My brother became a parent 10 years before I did. My sister-in-law and he have raised two awesome daughters. It was he who first told me that toddlers and kids don't hear the negative part of commands. If we say, "Don't climb on the table," they hear, "Climb on the table." So it was my brother really who planted the notion in my head that we should tell our children what we do want, rather than what we don't want.
And who are we really, as grown-ups? We have the same brain we had when we were kids, but we've managed to throw a whole bunch of impulse control and will power and the like on top of it. Which is why, in times of stress, that our impulse control and will power can go right out the window. Which is why it's hard to stick with New Year's resolutions that require copious will power and self-control.
New Year's resolutions are designed to make us happier in some way, right? The solution then is to create resolutions for positives. Things we like to do but of which we deprive ourselves. It doesn't mean that you shouldn't stick to your diet and exercise regimen, but it does mean losing the regimen part, which totally connotes pain and suffering. Kids run and jump and play and never kvetch about having to exercise. How can you make healthy living more fun? Could it be that you seek out and create a new healthful recipe to try each week? Could it be that you take walks in picturesque places that make you want to return again and again? Maybe it's as easy as doing a Leslie Sansone walking DVD -- it's hard not to feel good after you've done a couple of miles with Leslie's perpetually upbeat coaching on the tube.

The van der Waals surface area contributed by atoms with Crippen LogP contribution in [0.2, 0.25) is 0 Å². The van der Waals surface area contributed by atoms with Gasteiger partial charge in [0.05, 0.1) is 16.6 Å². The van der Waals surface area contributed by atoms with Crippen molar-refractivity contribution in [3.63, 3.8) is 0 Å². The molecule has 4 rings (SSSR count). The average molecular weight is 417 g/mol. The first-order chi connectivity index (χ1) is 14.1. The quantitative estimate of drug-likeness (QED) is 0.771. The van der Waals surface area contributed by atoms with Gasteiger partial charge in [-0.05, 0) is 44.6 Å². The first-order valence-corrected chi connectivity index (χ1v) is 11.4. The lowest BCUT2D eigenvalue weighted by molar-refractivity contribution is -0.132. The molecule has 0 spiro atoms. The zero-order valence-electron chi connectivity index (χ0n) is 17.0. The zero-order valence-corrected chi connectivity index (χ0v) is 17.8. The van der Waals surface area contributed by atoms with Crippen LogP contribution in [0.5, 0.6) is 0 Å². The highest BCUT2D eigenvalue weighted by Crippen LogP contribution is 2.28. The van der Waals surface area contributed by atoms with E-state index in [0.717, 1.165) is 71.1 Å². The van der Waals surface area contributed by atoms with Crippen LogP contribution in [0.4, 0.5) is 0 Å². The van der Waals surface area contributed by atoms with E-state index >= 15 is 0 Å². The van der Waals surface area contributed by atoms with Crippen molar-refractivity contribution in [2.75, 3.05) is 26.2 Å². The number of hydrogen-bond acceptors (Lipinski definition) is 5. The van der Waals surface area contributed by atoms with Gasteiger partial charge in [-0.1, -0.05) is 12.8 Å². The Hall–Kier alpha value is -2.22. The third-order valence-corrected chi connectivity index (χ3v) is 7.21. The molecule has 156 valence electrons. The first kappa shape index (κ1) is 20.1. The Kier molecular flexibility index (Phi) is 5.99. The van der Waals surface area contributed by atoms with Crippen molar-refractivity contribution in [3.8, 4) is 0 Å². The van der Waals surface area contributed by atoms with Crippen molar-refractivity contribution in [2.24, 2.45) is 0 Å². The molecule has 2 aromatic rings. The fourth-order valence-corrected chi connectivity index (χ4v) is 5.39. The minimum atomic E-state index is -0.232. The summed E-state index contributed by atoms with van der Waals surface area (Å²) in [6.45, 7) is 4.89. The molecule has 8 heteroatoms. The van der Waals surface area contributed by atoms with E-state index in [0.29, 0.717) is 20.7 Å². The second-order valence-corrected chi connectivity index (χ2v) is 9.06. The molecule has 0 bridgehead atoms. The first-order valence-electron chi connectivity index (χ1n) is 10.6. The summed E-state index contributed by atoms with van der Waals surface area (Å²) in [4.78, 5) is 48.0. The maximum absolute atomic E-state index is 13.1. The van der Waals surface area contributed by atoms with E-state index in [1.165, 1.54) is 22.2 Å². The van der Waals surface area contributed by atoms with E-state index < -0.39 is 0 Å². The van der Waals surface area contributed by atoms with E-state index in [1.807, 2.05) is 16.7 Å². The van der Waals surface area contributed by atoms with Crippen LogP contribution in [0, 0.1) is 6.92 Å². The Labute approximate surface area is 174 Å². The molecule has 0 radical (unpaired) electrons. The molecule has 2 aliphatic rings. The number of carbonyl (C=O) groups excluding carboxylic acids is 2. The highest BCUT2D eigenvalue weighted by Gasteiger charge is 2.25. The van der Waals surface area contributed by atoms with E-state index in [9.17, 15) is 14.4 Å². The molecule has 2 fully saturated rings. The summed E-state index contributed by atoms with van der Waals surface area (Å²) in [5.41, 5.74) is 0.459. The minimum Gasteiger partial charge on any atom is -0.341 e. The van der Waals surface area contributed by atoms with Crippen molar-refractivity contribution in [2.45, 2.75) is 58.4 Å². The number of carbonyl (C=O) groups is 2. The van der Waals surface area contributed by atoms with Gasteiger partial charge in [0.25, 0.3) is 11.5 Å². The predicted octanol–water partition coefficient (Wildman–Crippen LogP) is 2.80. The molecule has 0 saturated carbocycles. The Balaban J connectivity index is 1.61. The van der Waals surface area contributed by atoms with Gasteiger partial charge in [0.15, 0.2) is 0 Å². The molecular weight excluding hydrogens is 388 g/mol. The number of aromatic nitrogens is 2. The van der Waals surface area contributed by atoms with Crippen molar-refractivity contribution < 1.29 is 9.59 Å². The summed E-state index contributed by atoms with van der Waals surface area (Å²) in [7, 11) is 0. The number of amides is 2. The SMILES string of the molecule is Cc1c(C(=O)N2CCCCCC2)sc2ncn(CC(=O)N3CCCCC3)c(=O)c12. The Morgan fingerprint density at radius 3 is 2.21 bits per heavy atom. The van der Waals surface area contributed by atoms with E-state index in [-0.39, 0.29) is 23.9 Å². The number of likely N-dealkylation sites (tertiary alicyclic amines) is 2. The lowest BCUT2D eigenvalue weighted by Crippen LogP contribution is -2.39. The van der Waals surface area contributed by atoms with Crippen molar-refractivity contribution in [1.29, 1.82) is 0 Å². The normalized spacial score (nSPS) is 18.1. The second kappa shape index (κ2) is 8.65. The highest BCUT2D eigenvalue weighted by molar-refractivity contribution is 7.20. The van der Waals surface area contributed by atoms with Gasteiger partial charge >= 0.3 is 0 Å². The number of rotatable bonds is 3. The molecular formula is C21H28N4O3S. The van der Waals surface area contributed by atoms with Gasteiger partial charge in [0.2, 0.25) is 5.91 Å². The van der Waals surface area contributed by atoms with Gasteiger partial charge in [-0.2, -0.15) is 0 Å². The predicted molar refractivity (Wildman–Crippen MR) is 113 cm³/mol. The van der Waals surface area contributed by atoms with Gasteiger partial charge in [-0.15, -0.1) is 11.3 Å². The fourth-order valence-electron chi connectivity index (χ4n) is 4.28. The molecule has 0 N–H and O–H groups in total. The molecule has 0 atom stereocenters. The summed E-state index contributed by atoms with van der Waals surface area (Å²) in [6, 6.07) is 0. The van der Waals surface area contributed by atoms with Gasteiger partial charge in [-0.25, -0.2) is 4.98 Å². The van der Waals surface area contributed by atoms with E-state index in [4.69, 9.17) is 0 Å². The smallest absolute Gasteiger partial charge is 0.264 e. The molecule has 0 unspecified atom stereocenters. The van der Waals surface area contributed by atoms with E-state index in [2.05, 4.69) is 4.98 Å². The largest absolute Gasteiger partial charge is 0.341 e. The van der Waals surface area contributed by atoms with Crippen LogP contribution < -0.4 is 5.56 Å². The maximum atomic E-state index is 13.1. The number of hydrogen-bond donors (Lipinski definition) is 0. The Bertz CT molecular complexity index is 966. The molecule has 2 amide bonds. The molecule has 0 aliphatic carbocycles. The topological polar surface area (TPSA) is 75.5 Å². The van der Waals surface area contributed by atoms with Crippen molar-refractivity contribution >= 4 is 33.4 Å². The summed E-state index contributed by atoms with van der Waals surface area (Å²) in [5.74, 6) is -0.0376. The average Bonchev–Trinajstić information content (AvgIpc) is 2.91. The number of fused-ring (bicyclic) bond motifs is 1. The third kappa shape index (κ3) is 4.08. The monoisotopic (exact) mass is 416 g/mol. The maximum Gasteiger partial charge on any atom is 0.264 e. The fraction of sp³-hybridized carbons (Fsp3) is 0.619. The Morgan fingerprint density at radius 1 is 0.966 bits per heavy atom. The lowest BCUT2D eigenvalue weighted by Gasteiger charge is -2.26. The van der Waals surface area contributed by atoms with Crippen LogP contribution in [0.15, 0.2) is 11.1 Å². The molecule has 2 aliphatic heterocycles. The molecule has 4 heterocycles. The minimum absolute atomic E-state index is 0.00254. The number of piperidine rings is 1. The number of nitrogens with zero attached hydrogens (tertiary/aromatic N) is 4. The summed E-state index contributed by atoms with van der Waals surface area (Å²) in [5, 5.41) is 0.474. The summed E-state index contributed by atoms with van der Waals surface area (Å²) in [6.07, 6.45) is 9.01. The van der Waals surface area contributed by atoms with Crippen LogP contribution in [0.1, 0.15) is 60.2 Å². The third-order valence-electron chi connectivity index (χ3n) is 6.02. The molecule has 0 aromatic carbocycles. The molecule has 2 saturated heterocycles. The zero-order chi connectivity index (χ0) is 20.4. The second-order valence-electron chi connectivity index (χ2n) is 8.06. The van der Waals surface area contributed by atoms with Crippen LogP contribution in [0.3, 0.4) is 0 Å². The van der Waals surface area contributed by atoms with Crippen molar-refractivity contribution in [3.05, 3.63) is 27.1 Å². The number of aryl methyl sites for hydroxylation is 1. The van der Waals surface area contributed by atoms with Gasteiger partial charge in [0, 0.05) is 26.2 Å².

Or maybe you can add a declaration to increase your happiness in very doable ways. Here's More Magazine's list of 20 films that can boost your mood. And here's a list of feel-good novels, included in a national British mental health promotional strategy. Watching more movies or doing some recreational reading as a New Year's Resolution? Cool! Or maybe your resolution can include helping others, either by formal, organized volunteering, or by keeping an eye out for ways to help others in little ways on a regular basis. Cultivate a hobby, take a class that interests you... It doesn't have to be expensive or stressful. Check out Coursera for free, quality on-line educational opportunities on all kinds of stuff and you don't even have to leave your house. It is good for your mental health to regularly get together with friends though, so maybe pick a class and do it with one of your family or friends.
However you approach the New Year, I hope it is one full of promise, optimism and warmth for you and your loved ones. As for me? I think I'm going to pick something from all of the categories above -- maybe a monthly or quarterly approach to various happiness-promoting activities to keep things fresh and interesting, with something new and cool always just on the horizon.
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